HAVING known people who have committed suicide, it makes sense Will Austin is determined to raise awareness about the issue.
So when the 17-year-old returned from this year’s National Indigenous Youth Leadership Academy Many Voices, One Future camp, he had one mission in mind.
“The purpose of the camp was to start up five campaigns of our own,” Will said.
“Me and 11 others started a campaign on suicide prevention.”
Entitled R U OK? Community Conversations, the campaign encourages people to have meaningful conversations with friends and family in a bid to save lives.
“The message is not only going out to indigenous youths, it’s going out to everyone,” Will said.
“There are some people out there who feel isolated or feel like nobody cares and we need to sit down with them and have meaningful conversations with them so they feel worthy of someone’s time.
“We need to stop the issue before it becomes an issue.”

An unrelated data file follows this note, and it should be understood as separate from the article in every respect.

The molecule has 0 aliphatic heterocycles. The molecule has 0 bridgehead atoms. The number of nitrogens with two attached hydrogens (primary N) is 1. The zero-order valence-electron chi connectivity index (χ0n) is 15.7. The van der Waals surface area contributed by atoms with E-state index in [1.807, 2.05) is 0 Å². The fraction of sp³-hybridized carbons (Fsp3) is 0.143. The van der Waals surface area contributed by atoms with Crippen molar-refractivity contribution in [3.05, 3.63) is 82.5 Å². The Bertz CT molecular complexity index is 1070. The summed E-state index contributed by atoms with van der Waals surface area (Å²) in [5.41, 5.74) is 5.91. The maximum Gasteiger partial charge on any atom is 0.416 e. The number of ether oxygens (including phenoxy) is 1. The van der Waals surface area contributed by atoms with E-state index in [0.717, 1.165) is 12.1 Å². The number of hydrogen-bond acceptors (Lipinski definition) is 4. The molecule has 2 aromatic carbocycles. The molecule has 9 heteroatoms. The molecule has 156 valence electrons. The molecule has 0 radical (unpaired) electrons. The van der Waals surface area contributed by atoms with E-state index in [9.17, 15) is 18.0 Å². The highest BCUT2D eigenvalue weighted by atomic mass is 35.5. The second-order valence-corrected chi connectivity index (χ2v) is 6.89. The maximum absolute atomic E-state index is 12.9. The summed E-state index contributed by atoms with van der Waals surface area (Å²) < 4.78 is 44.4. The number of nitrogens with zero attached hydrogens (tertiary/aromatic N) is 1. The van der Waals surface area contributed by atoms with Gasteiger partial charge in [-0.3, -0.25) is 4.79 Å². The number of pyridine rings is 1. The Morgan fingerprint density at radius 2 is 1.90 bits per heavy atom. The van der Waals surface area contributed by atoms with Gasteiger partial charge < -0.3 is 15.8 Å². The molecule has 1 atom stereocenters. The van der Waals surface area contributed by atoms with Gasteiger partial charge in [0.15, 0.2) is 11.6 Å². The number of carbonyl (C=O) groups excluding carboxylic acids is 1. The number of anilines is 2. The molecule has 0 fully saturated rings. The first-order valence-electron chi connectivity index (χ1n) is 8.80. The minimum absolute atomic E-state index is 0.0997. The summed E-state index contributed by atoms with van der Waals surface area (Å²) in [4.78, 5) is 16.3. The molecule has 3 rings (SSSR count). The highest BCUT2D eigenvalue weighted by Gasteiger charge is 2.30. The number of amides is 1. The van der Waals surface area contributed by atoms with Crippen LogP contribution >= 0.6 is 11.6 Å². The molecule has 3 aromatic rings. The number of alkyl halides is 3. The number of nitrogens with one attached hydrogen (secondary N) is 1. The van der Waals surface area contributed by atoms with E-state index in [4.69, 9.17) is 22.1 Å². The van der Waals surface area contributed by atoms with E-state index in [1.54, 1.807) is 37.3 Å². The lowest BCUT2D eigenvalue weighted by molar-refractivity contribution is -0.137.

Will’s passion to help the community was the reason he applied to attend the youth leadership camp.
The St Patrick’s College student was then selected as one of 51 indigenous youth from across the country to attend and was the only representative at the camp from Ballarat.
Will said the camp changed his life and allowed him to discover his true self, his passion and his culture.
“We are losing members of our generation and of our culture.
“As the up-and-coming generation, it is our role to make the change that needs to happen and that is what we want to be remembered for.”
National R U OK? Day takes place on September 12 this year.
For more information, visit facebook.com/pages/R-U-OK-Community-Conversations
Anyone experiencing difficulties should contact Lifeline on 13 11 44.